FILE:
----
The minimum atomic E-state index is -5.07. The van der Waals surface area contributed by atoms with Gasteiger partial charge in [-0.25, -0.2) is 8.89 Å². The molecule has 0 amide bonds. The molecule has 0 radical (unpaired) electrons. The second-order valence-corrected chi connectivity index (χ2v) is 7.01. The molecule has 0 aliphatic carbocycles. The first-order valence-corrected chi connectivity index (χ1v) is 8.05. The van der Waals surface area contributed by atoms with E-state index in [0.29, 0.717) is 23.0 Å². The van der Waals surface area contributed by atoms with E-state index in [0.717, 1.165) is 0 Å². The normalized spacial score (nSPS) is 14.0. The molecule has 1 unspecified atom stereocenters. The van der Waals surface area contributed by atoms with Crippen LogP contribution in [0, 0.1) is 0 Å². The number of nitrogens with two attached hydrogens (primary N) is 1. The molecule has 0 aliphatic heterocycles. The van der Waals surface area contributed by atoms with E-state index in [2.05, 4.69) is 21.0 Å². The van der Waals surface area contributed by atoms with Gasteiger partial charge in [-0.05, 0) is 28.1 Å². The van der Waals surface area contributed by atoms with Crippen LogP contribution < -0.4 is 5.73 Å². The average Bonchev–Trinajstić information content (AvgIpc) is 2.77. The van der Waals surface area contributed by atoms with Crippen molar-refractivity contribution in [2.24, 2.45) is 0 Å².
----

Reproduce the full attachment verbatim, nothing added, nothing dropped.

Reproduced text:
The minimum atomic E-state index is -5.07. The van der Waals surface area contributed by atoms with Gasteiger partial charge in [-0.25, -0.2) is 8.89 Å². The molecule has 0 amide bonds. The molecule has 0 radical (unpaired) electrons. The second-order valence-corrected chi connectivity index (χ2v) is 7.01. The molecule has 0 aliphatic carbocycles. The first-order valence-corrected chi connectivity index (χ1v) is 8.05. The van der Waals surface area contributed by atoms with E-state index in [0.29, 0.717) is 23.0 Å². The van der Waals surface area contributed by atoms with E-state index in [0.717, 1.165) is 0 Å². The normalized spacial score (nSPS) is 14.0. The molecule has 1 unspecified atom stereocenters. The van der Waals surface area contributed by atoms with Crippen LogP contribution in [0, 0.1) is 0 Å². The number of nitrogens with two attached hydrogens (primary N) is 1. The molecule has 0 aliphatic heterocycles. The van der Waals surface area contributed by atoms with E-state index in [2.05, 4.69) is 21.0 Å². The van der Waals surface area contributed by atoms with Gasteiger partial charge in [-0.05, 0) is 28.1 Å². The van der Waals surface area contributed by atoms with Crippen LogP contribution < -0.4 is 5.73 Å². The average Bonchev–Trinajstić information content (AvgIpc) is 2.77. The van der Waals surface area contributed by atoms with Crippen molar-refractivity contribution in [2.24, 2.45) is 0 Å².